When a rocket prototype fails, he exposes himself to save humanity, and now everyone wants to know who he is. But, before much can be done about this, Lobo arrives. Now, the entire story grinds to halt as he announces he’s been hired to kill Kal-El, the sole survivor of Krypton. They fight, they talk, they battle, they partner. And at no point does anyone ask, “Who hired you? Why did they hire you? How’d you know he was on Earth?” The lack of curiosity, especially when major members of the cast are journalists is appalling.

Superman is aided by the Martian Manhunter (Ike Amadi), who has been badly shadowing our hero and finally reveals himself and has to deal with the consequences.

But, Lobo’s (Ryan Hurst) arrival accidentally turns Rudy Jones (Brett Dalton) into the Parasite, an entirely new origin for the villain., and making him a far more tragic, and deadly, figure. His threat prompts Superman to turn to Lex Luthor for help, which reveals Lex’s sinister side. But, it’s Superman’s humanity that shines through in the climax, showing why he is a hero and worth looking up to.

The story moves along briskly, with the action and destruction doled out every few minutes, with pauses to visit Smallville, including a touching scene with Martha (Bellamy Young) handing the familiar red and blue suit to her son. The budding relationships between Lois and Clark and Lois and Superman also are nicely handled.

Less well handled is the J’Onn J’Onzz and Kal-El scenes, which go for pathos but feels flat. That the story features three supposedly sole survivors of their races is a nice touch.

Visually, there’s a simplicity to the designs of the characters, set against a futuristic city that can be envisioned as city of tomorrow, a fitting home for our hero. Some of the Krypton designs owes much to the Richard Donner films while Lobo is clearly inspired by Simon Bisley interpretation of the character.

The new voice cast is fine, if unexceptional, a freshening without being radical with Darren Criss carrying much of the load.

Overall, as reboots go, this isn’t a bad one, with plenty of room to explore, especially with Batman already operating in Gotham, and alien life visiting Earth with increasing regularity. We’ll see what happens in the next installment, coming no doubt in 2021.

The movie is available in all the usual formats including the 4K Digital HD, Blu-ray, and Digital HD Code combo pack. In both 2160 and 1080 scans, the visuals are crisp and strong, retaining all the colors. The DTS-HD 5.1 Master Audio mix is serviceable if unspectacular, which it doesn’t really need to be.

The Special Features are the standard assortment starting with Lobo: Natural Force of Chaos (10:23) where Screenwriter Tim Sheridan, artists Jon Bogdanove and Bernard Chang, DC Daily host Hector Navarro, and voice actor Ryan Hurst very briefly trace Lobo’s humble origins from a bounty hunter in 1983’s Omega Men to star of his own series and ubiquitous appearances through the 1990s and 2000s.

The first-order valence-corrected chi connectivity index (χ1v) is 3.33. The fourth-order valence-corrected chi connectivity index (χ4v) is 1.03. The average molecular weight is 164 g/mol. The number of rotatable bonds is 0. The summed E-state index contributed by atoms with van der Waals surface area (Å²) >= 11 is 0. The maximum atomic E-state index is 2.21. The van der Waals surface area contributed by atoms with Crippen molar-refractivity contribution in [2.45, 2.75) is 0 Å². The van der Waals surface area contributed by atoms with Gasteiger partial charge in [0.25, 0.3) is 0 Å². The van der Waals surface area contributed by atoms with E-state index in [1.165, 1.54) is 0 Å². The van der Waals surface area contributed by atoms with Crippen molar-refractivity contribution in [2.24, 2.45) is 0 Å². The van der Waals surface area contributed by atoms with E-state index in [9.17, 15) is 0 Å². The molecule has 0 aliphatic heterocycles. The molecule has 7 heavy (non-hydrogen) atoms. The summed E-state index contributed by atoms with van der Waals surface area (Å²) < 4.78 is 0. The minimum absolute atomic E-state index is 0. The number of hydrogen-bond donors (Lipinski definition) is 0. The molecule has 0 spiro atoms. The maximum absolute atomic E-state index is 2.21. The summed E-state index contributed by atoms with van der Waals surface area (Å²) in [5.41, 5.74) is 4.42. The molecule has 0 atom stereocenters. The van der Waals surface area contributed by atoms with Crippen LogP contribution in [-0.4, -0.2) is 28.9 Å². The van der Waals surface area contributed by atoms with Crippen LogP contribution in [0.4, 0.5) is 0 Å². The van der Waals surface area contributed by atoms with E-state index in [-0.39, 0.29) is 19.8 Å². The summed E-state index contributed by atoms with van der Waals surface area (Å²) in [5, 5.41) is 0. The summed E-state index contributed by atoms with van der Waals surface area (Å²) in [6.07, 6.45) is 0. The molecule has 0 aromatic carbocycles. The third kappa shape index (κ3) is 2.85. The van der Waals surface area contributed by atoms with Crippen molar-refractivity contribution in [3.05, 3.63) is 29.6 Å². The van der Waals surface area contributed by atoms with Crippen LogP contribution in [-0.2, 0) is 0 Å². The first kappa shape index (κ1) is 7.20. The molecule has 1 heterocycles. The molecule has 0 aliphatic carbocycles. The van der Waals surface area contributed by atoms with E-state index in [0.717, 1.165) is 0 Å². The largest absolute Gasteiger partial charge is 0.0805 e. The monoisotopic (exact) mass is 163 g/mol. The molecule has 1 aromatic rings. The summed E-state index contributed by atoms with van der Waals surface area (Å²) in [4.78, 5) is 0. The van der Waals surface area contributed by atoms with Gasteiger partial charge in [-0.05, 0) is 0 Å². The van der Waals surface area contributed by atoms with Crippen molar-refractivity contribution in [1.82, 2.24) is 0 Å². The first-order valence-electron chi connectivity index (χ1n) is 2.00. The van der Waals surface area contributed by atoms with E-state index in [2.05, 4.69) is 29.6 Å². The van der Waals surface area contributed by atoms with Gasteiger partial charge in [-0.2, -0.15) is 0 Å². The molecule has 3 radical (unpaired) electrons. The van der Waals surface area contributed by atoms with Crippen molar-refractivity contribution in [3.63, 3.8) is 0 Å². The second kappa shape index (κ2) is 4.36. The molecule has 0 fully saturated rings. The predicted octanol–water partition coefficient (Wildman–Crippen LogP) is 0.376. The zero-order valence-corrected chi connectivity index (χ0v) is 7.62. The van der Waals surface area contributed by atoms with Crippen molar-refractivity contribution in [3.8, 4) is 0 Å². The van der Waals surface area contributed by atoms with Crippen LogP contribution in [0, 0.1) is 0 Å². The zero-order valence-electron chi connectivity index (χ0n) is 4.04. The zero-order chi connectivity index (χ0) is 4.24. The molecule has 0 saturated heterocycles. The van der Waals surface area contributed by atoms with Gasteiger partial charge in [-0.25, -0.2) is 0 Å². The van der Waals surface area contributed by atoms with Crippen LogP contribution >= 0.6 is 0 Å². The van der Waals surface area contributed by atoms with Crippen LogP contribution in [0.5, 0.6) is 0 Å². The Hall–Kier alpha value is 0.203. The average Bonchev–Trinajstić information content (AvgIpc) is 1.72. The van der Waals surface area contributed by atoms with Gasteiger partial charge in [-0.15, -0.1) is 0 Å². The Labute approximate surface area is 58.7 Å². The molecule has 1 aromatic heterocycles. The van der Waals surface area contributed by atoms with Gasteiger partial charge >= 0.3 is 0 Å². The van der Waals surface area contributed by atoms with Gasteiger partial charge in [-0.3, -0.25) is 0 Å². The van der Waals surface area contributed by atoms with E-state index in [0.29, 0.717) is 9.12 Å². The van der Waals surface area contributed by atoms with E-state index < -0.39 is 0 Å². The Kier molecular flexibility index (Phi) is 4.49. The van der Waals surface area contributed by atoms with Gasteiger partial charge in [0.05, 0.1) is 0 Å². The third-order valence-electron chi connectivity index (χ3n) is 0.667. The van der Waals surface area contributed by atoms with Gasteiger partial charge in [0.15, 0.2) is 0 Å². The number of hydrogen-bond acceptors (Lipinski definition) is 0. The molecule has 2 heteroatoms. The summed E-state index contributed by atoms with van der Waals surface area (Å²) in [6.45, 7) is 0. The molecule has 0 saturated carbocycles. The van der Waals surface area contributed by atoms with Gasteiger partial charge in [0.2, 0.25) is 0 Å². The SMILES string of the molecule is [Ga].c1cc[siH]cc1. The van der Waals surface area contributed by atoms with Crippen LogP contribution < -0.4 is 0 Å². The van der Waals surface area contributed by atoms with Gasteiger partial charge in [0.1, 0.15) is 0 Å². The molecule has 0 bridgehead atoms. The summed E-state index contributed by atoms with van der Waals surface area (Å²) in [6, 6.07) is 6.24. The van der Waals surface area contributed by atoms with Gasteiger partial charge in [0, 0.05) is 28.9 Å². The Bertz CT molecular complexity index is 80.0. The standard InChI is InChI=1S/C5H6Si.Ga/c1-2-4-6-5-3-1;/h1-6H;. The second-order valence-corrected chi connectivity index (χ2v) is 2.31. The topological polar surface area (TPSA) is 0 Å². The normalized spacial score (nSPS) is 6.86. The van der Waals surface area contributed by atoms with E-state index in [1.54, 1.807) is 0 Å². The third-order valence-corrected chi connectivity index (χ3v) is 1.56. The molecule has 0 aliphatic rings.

Martian Manhunter: Lost and Found (8:47) presents a similar assortment of talent talking about the themes of the Martian’s role in comparison with humanity. Lacking is the context of his comic book history.

A Sneak Peek at DC Universe’s Next Animated Movie (11:56) is a stylistically cheesy introduction to   Batman: Soul of the Dragon, an animated homage the era’s kung-fu craze, featuring the Dark Knight along with Richard Dragon, Ben Turner (Bronze Tiger), Lady Shiva, and O-Sensei, who all stared in the Richard Dragon, Kung-Fu Fighter title written by the late, great Denny O’Neil.

From the DC Vault offers up Two episodes from Superman: The Animated Series – “The Main Man”, parts 1 and 2, which, of course, guest star Lobo.

Glenn Ganges in: The River at Night by Kevin Huizenga

I always feel compelled to begin by stating for the record that Glenn Ganges is not Kevin Huizenga. Of course, he’s not Ganges the same way Sal Paradise is not Jack Kerouac — the old fictional yes-but-no-but-yes two-step.

Ganges has been a main character in most of Huizenga’s books I’m aware of: Gloriana and The Wild Kingdom  and Curses . No wait. I don’t mean “main.” I mean “viewpoint.”

That may sound like a nitpick. Describing the stories of Kevin Huizenga will lead to a lot of nitpicks, and descriptions of nitpicks, though — it’s inherent in the territory. Glenn Ganges is a man living in a secondary American city (maybe St. Louis, where Huizenga used to live, or Minneapolis, where he does live now), married to Wendy (I can’t find any references online to Huizenga’s personal life, and won’t speculate), and working some kind of tech-adjacent office job (again, I don’t know what Huizenga does to pay his mortgage and put food on the table, though a graphic novel every few years probably isn’t it).

But the reader gets the sense that Ganges is mentally an avatar for Huizenga. Huizenga’s comics are about thoughts more than actions, ruminations more than activity, knowledge more than thrills. It’s not quite true that his comics all take place in Ganges’ head, but that’s not a bad simplification.

The River at Night , similarly, is not the story of one night when Glenn just couldn’t fall asleep. That’s a framework for much of the book, true, but it ranges more widely than that — even leaving out the geological time and personal history and pure formalist cartooning that comes up during that one long, restless night.

A book like this relies heavily on two things: its creator’s visual inventiveness and intellectual curiosity. Huizenga has both in industrial quantities, seemingly inexhaustible supplies of startling imagery and complex thoughts, and he rolls them out in waves throughout River at Night, interspersing formalist comics experiments of two muating forms fighting (or whatever) in a video-game space with flashbacks to mundane life and long scenes of Ganges lying in bed thinking or wandering his house ruminating.